In trying to develop such an approach, here are some initial definitions and assumptions for the dating market:
- Each participant in the market has a specific "dating value" (DV) that depends on factors like physical beauty, status, financial resources and changes during life. This value is fundamentally subjective, as is the value of every other product out there. However, for simplification reasons I treat dating values as objective -this assumption does not affect the final conclusions.
- There are substantial differences in the dating preferences between sexes (mainly for evolutionary reasons). In the trade-off between commitment (long-term relationships) and diversity (high number of sexual partners), women on average tend to prefer the first while men prefer the latter. These sex differences in preferences are the drivers of the interesting dynamics in the dating market –and the potential source of emotional pain...
- The dating value curves of men and women are different. The reason is that men’s DV is driven more by status, while women’s is driven more by physical beauty. These factors reach their peaks in different ages. Thus, as the graph below shows, men tend to reach the peak of their DV later in their lives than women. Women on average have an earlier and steeper DV peak.
- Emotional Attachment (what is most commonly called "love") can be a confounding variable, but I consider it irrelevant in the model. The reason is that its influence is limited in period and it occurs AFTER objective factors and rational decisions have played their part.When they are about to commit, both sexes are trying to maximize Mating Value, that is to get a partner with as high DV as possible.
- High DV attracts high DV.
Moving to analysis from a man’s perspective now, the big question is when to commit.
From the assumptions and graph above it is obvious that men should commit only when they are their peak of their DV.
There are two problems however:
-One is that the exact path and peak of each individual DV curve is not known. People believe in their potential to increase further their DV, but in reality life is uncertain.
-The second problem is that sometimes being in a committed relationship has positive effect on someone’s life, in other words, when people get married they don’t have to spend time and resources in dating, they focus more on careers and consequently they increase their DV much more
I believe that the best way to overcome the above problems and answer the “when to commit” question is to use the fundamental condition MR=MC.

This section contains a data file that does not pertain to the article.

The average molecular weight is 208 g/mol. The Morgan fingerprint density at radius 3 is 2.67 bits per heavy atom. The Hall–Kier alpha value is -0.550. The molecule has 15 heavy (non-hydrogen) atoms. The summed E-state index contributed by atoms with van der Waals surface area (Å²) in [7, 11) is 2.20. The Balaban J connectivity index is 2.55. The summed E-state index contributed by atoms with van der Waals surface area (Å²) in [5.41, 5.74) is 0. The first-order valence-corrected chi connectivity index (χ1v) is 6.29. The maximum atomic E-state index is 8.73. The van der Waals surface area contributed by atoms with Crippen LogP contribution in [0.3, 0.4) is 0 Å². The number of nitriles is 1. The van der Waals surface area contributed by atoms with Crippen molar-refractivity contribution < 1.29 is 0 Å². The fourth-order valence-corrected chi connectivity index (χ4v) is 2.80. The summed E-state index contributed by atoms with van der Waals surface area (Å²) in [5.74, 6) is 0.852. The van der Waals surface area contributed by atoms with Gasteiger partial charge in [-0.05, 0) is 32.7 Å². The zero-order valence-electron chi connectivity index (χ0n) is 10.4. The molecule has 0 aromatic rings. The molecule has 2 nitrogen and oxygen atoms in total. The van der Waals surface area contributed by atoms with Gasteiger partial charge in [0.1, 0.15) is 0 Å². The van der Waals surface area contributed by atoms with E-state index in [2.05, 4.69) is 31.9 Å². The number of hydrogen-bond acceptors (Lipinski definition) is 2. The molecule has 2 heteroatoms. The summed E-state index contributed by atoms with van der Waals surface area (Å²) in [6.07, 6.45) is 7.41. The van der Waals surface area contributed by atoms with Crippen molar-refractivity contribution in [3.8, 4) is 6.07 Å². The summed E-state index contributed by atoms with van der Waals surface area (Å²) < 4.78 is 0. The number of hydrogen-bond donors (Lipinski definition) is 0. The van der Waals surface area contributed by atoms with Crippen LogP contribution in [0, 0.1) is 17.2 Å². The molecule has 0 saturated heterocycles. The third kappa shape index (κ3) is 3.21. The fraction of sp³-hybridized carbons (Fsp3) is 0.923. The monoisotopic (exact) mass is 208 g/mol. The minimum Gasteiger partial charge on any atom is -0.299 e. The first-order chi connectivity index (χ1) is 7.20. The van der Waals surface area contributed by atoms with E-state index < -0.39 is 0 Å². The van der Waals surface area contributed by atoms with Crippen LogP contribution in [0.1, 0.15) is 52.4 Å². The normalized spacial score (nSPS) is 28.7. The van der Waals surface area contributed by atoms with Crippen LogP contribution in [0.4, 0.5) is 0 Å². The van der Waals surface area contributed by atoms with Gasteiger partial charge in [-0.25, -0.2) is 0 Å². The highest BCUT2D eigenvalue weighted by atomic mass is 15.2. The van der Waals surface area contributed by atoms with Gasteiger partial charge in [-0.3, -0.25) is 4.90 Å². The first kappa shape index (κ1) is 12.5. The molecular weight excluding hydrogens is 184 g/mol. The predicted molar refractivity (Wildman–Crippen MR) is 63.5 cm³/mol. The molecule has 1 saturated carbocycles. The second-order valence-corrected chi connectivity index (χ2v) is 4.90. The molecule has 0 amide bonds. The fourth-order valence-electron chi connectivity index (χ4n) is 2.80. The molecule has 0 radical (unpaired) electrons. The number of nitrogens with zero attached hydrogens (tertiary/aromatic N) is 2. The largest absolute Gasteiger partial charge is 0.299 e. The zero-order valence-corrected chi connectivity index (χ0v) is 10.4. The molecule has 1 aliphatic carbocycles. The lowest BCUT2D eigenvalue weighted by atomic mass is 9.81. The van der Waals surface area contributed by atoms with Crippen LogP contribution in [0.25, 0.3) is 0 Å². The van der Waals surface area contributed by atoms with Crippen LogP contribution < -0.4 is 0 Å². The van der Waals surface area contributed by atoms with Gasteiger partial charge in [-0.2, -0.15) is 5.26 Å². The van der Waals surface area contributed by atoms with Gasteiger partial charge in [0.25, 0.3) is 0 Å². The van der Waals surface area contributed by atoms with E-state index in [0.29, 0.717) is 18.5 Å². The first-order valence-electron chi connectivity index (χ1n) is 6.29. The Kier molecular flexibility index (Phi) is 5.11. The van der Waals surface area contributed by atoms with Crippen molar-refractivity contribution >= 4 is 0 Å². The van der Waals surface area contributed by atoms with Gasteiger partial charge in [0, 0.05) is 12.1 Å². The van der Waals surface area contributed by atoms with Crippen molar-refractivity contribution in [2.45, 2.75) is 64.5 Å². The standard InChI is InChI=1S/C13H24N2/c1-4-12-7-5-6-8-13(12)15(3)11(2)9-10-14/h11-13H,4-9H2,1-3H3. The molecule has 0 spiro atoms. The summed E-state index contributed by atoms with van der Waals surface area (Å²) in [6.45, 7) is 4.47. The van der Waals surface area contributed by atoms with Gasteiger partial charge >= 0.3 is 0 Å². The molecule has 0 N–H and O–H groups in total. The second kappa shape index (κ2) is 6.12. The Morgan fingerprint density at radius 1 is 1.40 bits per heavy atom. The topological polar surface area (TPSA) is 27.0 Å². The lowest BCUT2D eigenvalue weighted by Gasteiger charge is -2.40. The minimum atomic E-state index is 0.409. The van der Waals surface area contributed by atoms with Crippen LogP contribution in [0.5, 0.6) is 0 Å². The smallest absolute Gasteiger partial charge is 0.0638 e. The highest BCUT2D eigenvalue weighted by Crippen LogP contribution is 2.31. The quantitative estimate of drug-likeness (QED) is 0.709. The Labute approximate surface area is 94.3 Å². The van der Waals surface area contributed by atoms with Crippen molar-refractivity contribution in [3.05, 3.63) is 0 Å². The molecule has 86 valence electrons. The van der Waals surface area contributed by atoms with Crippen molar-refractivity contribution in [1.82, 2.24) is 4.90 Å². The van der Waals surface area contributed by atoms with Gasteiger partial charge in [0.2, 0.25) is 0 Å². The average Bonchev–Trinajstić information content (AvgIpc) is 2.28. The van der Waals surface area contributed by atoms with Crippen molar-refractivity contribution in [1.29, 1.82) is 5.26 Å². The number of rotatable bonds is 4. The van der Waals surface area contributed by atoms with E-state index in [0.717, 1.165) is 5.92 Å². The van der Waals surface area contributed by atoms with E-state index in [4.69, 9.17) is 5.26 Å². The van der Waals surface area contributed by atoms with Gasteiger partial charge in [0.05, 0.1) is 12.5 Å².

Revenue is the utility derived by “dating more” (quantity) and dating better (quality). Cost is the resources spent on dating as well as the lack of the benefits of a committed relationship (emotional stability, etc.) In a man’s early life, Revenues tend to increase higher than Costs. But when Marginal Costs (MC) are becoming equal to Marginal Revenues (MR), well, then its about time to settle down.
One interesting question is: if men most of the time think that they can further increase their DV (ambition is wired in our genes with obvious evolutionary utility), why they actually do commit at any point? The answer is that men do pay a risk premium. They understand that there is uncertainty in life, and they are willing to commit now with someone that can potentially be of lower DV, just because of risk aversion. We can see how the risk premium in the dating market increases in cases like after wars and disasters. People feel the volatility in their lives more and consequently are willing to pay a higher risk premium and settle down easier.
How do the above explain different patterns in different markets?
In dating markets like NY or London where there are many upward mobile “high-fliers”, turnover is high and committing is very rare –exactly because people think they have lots of upside potential and they can do much better.
On the other hand, in societies characterized by low social mobility, people tend to commit early. The reason is that they feel that they have limited upside in their DVs, so no reason to wait...